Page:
The effects of onset-rime stimuli on single-word accuracy and fluency

Date of Completion

January 2005


Education, Educational Psychology|Education, Reading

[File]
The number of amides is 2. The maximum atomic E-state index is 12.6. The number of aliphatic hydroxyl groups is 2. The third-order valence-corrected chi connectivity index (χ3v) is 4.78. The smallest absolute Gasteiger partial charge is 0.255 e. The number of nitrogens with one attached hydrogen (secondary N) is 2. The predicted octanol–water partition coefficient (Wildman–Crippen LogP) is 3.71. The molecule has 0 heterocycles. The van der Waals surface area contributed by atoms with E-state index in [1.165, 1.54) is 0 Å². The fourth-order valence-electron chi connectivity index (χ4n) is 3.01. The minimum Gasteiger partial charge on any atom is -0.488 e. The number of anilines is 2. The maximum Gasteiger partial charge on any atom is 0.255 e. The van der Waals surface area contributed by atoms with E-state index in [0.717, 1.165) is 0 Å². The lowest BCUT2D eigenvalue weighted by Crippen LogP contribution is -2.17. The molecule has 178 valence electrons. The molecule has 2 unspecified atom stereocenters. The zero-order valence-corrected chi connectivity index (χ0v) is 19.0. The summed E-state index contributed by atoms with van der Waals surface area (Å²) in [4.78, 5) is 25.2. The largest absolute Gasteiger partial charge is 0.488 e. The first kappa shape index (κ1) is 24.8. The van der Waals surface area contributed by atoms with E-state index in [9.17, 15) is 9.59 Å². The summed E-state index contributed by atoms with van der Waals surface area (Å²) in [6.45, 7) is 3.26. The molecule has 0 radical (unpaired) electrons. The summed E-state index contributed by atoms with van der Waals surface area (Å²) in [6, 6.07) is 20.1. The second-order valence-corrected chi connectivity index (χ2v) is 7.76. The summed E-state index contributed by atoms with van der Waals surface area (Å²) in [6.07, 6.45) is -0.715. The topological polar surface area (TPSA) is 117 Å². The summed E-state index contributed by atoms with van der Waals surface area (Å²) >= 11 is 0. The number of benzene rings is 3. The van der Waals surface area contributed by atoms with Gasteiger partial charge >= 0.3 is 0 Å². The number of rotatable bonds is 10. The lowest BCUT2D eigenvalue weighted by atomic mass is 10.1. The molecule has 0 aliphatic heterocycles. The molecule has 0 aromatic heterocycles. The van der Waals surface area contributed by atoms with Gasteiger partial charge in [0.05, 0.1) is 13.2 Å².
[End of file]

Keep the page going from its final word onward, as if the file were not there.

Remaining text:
The purpose of this study was to examine the effects of using onset-rime stimuli compared to stimuli organized around vowel sound on single word recognition accuracy and fluency. Twenty-four students participated in a five week intervention using a quasi-experimental design. Students were assigned to one of two conditions: Onset-Rime and Vowel Core groups. All students were exposed to a single word pool containing real and pseudowords over the five weeks of the study. The Onset-Rime (Intervention) Group was instructed in decoding, encoding and fluent reading of the word pool organized by rime elements. The Vowel Core (Comparison) Group received equivalent instruction with the words organized around a core vowel sound per lesson. Pretest data were collected for accurate reading of real words and pseudowords included within and outside of the intervention period. All students were also tested for fluency by completing a one-minute reading of sample words from the intervention. Both groups were assessed using a posttest after five weeks. Comparisons across the two groups revealed no significant advantage for one approach over the other with the exception of greater gains for the Intervention Group for a single variable: untaught pseudowords. Trends within the data suggested that more students within the Intervention Group were making gains across most areas measured. Significant growth was made across most areas measured for the Intervention Group while the Comparison Group made significant gains for the variable of Fluency. ^